Bentley's campaign is unusually quiet CAMPAIGN 1994 -- THE RACE FOR GOVERNOR

August 30, 1994|By John W. Frece | John W. Frece,Sun Staff Writer

Republican Helen Delich Bentley says if she becomes governor, new jobs will flock to Maryland, violent thugs will be put behind bars to stay, and government expansion will grind to a halt.

What the five-term congresswoman does not say is precisely how she would accomplish such feats, nor how she would tackle the endless array of other thorny problems facing Maryland's next governor. Details are not what her campaign has been about.

Instead, her disciplined race has locked in on a single objective: winning in November. Her message has been crisp -- pro-business, anti-crime, fiscally conservative -- and intentionally uncluttered by specifics opponents might attack.

Mrs. Bentley's handlers have concluded it is politically safer to hide their candidate than risk one of her famed slips of the tongue, or allow her rivals a chance to chip away at her big lead in the polls.

The normally outspoken 70-year-old from Lutherville has muzzled herself, resisting the temptation to reply to barbs from her opponents. She has ducked debates, deferred questions about her stances, kept her schedule a secret, and waged the lowest visibility campaign she could.

The people developing her television ads admit they are intentionally avoiding issues, emphasizing instead the traits that make their candidate likable, that have "gut feeling" appeal.

Don't worry, her image makers are telling voters. Helen Bentley is a fighter, a doer, a problem solver.

It all has been calculated to get her past the Sept. 13 primary without helping her two lesser known GOP rivals, Baltimore County Delegate Ellen R. Sauerbrey and retired diplomat William S. Shepard of Montgomery County.

Mrs. Bentley says it is no big deal: Marylanders know who she is.

"I think I have a very public record that goes back a period of 40 or 50 years in Maryland. And I haven't changed in that time," said the woman who spent 24 years as a maritime writer for The Sun, chaired the Federal Maritime Commission under Richard M. Nixon, ran her own import-export business, and is completing her 10th year representing Harford and Baltimore counties in Congress.

But by waging such a stealth campaign, Mrs. Bentley has failed to present the electorate with any grand plan to move the state forward. Even her most repeated claim -- that as governor she would erase Maryland's anti-business reputation and create -Z more jobs -- is virtually devoid of the details of how to accomplish that.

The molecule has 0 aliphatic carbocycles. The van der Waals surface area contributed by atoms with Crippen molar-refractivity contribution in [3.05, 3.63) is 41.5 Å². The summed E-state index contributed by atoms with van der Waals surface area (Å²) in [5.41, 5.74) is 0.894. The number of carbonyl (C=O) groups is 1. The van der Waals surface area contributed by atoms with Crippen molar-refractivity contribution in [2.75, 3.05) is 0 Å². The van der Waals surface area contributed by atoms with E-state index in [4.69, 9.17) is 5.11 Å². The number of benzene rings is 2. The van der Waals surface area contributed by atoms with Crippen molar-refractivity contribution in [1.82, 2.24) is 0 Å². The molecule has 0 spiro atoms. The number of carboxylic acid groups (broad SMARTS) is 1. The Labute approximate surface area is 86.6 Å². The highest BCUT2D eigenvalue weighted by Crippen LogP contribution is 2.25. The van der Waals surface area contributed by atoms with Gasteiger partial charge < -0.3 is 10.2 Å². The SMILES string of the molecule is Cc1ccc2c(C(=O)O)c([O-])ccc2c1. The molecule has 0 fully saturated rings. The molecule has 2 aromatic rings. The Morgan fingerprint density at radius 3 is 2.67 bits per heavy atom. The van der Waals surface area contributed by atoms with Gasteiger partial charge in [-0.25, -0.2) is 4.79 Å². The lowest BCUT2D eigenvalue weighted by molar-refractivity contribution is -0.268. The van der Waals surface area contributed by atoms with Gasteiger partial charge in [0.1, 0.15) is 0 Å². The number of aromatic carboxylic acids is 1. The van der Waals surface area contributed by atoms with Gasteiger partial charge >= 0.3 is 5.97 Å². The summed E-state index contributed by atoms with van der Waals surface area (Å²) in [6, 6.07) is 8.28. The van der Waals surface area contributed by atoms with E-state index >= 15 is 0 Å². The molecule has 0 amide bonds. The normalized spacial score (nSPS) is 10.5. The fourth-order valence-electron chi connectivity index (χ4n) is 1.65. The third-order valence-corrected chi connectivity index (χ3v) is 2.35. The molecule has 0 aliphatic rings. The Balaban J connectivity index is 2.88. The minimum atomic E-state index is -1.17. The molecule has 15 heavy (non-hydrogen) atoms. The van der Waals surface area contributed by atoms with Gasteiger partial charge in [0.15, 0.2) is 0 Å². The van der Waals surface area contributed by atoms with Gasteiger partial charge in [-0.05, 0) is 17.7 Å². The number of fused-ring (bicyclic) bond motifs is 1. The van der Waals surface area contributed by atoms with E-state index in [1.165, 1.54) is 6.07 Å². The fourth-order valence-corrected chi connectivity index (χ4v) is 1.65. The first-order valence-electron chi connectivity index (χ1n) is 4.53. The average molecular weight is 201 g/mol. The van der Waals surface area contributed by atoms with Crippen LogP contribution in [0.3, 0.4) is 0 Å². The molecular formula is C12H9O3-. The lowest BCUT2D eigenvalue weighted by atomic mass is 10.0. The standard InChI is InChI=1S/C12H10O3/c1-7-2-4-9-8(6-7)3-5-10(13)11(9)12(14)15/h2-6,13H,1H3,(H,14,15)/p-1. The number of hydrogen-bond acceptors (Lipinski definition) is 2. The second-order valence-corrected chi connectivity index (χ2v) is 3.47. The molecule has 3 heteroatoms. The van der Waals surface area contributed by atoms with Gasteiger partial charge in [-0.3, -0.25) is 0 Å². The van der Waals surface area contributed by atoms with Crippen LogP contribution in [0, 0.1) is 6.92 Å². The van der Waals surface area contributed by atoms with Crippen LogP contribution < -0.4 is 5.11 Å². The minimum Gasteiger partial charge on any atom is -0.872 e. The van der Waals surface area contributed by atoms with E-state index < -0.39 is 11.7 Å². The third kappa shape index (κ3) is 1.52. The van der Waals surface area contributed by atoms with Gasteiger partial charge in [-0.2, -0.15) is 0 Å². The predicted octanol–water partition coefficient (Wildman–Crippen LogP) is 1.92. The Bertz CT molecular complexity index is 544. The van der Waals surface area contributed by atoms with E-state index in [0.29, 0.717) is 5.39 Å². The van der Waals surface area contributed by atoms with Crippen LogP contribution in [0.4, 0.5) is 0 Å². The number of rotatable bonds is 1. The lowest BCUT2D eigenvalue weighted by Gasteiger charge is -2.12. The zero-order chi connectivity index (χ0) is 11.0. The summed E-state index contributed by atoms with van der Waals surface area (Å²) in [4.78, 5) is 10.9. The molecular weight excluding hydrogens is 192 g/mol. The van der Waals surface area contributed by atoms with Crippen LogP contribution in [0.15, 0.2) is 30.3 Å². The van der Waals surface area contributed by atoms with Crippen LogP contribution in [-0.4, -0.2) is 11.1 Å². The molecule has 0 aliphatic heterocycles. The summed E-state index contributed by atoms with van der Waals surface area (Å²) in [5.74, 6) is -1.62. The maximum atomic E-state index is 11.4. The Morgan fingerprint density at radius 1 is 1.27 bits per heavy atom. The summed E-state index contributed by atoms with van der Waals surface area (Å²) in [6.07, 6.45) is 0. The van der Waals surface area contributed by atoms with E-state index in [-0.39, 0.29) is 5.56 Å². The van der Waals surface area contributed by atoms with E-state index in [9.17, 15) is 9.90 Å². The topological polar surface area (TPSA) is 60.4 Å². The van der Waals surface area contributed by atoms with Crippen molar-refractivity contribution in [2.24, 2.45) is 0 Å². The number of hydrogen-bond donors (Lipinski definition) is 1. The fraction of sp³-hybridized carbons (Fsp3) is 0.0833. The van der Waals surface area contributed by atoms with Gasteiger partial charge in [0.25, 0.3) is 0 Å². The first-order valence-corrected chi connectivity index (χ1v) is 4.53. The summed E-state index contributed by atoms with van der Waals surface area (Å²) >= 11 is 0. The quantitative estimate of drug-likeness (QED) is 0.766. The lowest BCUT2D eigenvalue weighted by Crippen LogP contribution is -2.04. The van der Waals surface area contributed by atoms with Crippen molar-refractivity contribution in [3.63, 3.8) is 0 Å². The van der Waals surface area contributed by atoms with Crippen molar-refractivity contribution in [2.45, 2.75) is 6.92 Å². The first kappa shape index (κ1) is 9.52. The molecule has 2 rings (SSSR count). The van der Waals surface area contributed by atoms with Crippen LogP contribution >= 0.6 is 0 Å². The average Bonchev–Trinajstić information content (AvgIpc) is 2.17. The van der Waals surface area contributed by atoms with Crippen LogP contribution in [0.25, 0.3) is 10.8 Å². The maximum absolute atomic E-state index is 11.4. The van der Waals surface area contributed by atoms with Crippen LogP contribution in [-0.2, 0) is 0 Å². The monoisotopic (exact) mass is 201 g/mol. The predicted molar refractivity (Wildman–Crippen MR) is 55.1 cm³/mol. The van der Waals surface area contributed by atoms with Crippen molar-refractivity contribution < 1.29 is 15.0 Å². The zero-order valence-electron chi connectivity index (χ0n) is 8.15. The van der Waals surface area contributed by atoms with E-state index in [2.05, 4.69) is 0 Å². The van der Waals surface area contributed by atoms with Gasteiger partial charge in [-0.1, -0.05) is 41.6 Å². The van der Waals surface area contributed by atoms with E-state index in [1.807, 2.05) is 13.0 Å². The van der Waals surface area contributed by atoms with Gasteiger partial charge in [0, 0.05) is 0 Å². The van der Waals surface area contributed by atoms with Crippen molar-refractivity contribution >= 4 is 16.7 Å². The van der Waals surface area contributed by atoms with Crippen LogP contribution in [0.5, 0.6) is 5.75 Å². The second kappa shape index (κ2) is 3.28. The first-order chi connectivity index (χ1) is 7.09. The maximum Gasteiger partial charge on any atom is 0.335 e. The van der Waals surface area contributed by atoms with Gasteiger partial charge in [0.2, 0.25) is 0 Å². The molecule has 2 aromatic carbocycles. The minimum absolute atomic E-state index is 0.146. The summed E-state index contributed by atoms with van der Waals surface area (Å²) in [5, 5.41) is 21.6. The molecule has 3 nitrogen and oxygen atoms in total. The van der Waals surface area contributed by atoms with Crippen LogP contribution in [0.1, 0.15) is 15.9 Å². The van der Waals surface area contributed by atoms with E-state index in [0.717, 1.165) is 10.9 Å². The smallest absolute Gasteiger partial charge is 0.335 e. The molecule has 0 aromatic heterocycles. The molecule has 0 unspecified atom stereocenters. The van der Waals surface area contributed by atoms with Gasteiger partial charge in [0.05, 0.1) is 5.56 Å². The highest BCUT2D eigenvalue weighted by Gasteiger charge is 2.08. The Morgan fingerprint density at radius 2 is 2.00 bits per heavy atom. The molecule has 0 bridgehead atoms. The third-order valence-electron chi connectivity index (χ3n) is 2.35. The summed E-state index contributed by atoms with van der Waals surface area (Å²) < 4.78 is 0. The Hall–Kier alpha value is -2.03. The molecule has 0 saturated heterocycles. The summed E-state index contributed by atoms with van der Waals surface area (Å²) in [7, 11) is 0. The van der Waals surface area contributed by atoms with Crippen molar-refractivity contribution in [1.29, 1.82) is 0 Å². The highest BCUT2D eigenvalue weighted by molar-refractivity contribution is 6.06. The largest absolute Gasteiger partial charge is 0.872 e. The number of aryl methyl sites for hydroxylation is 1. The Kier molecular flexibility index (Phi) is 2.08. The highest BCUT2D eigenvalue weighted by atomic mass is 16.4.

Her message seems to be: "Trust me! The specifics will come later."

Mrs. Bentley's story is inseparable from her half-century involvement with and advocacy for the port of Baltimore, a passion developed as a reporter but linked to every major achievement in her life.

She plays up her role as the head-knocking negotiator who mediated countless labor disputes on the docks, the one who forced longshoremen to rid Baltimore of its reputation as the only port that refused to work in the rain.

Angered that Democratic Rep. Clarence Long was costing the port jobs by blocking on environmental grounds the dredging of the Baltimore shipping channel, the tenacious, self-described "Fighting Lady" challenged him in three successive elections. She won in 1984, and got the federal money to dig out the channel the next year.

Allegiance to port

Her allegiance to steamship lines, stevedores and other port industries also helps explain the strident protectionist views she has championed in Congress, her Japan-bashing, her opposition the North American Free Trade Agreement (NAFTA) and her flag-waving pitch to "buy American."

She has steered Navy jobs to her district's Bethlehem Steel shipyard and helped to persuade Martin Marietta to stay in Middle River. Admirers marvel at both her energy and influence, recalling how she once flew to Hong Kong to help persuade a major shipping line to move its business from Norfolk to Baltimore. She stayed for dinner and lunch the next day, then flew home.

In 1987, she made "Bentley" a household word in Japan by smashing a Toshiba radio with a sledgehammer outside the U.S. Capitol. The stunt was a protest of Toshiba's sale to Moscow of high-tech machinery that could help Soviet submarines elude detection. Seven years later, state economic development officials still worry that a Governor Bentley might have trouble conducting foreign trade with Asia.

In Congress, she has voted against expanding abortion rights for women. She also was the only member of Congress from Maryland to vote against the 1990 civil rights bill (which banned employment discrimination) and is the only one to have no blacks or Hispanics on her staff.

She has voted against gun control measures, often after saying publicly she would support them.

By contrast, Howard A. Denis, the state senator she picked to be her lieutenant governor, favors abortion rights and gun control. His solid base in vote-rich Montgomery County seems to have been more important than his views.

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